When a borrower defaults on a student loan, they may consider filing for bankruptcy as a way to discharge or eliminate the debt. It is important to note, however, that student loan debt is generally not dischargeable in bankruptcy except in very specific and rare circumstances, such as when repayment of the loan would impose an undue hardship on the borrower and his or her dependents.
To seek a discharge of student loan debt in bankruptcy, the borrower must file an adversary proceeding, which is a separate legal action within the bankruptcy case. This process can be complex, time-consuming and expensive, and the outcome is uncertain. Even if the court grants a discharge, the discharge of student loans may have a negative impact on the borrower’s credit score and may make it more difficult for the borrower to obtain other forms of credit in the future.
In summary, defaulting on a student loan can have serious financial, social, and personal consequences that can last for many years. It’s important for borrowers to understand the terms of their loans and take steps to avoid default. This includes creating a budget, communicating with your loan servicer, and exploring alternative repayment options such as consolidation and income-driven repayment plans.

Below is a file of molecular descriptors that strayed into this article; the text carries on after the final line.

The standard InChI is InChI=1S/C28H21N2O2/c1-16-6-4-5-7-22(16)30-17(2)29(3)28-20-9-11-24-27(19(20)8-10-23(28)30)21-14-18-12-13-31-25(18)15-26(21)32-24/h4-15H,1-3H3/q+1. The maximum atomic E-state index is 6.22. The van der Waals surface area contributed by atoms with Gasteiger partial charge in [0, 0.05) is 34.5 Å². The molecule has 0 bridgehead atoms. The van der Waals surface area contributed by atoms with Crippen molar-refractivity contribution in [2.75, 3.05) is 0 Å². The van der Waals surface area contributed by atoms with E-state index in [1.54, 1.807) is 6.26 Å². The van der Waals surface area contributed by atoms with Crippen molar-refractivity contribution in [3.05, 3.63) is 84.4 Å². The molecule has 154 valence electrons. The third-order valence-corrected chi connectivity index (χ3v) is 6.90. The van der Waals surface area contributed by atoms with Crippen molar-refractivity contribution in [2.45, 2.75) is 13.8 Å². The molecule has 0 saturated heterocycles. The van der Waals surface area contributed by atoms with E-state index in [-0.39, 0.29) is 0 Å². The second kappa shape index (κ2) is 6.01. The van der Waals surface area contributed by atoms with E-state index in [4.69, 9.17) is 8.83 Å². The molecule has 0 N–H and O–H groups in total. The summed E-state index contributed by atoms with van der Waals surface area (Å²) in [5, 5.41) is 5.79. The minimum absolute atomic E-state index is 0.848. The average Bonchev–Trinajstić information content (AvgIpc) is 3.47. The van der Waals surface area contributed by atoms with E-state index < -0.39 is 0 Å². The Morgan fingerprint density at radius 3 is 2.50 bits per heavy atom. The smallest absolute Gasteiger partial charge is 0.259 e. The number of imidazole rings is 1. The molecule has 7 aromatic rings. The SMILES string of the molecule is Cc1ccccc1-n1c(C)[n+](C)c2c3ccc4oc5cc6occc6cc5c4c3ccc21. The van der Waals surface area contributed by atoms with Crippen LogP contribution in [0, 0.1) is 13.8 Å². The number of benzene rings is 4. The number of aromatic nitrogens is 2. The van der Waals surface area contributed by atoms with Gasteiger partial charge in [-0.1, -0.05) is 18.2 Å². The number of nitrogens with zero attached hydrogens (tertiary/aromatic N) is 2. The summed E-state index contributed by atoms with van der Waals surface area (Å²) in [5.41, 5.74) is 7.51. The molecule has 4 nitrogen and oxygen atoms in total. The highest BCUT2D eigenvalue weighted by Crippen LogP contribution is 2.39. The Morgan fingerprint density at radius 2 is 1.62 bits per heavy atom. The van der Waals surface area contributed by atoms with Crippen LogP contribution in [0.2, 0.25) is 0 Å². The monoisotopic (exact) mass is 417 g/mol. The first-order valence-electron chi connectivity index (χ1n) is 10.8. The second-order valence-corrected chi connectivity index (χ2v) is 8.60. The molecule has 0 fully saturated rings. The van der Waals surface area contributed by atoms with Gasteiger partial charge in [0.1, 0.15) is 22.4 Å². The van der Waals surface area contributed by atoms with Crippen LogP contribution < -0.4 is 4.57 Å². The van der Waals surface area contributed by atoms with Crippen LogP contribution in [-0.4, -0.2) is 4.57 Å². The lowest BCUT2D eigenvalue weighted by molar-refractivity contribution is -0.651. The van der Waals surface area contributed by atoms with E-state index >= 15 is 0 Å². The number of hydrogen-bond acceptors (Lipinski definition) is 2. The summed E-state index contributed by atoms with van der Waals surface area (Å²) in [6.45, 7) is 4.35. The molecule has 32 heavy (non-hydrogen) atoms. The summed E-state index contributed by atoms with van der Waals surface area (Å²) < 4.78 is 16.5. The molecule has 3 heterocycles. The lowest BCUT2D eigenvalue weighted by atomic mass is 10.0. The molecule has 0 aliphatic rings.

For borrowers who have already defaulted on their student loans, rehabilitation and consolidation may be options to get back on track and avoid the long-term consequences of default. However, it’s important to note that these options may not be available for all types of loans or for all borrowers.
Borrowers who are struggling with or at risk of defaulting on their student loans can seek assistance from organizations such as the Department of Education, non-profit credit counselling agencies, or legal aid organizations (someone like StudentAid). These organizations can provide information, advice, and assistance with budgeting, credit counselling, and loan repayment.
It’s important to keep in mind that defaulting on student loans can have serious financial, social, and personal consequences that can last for many years, and that it’s important to take steps to avoid default and, if you’re already in default, to take steps to rehabilitate your loans as soon as possible.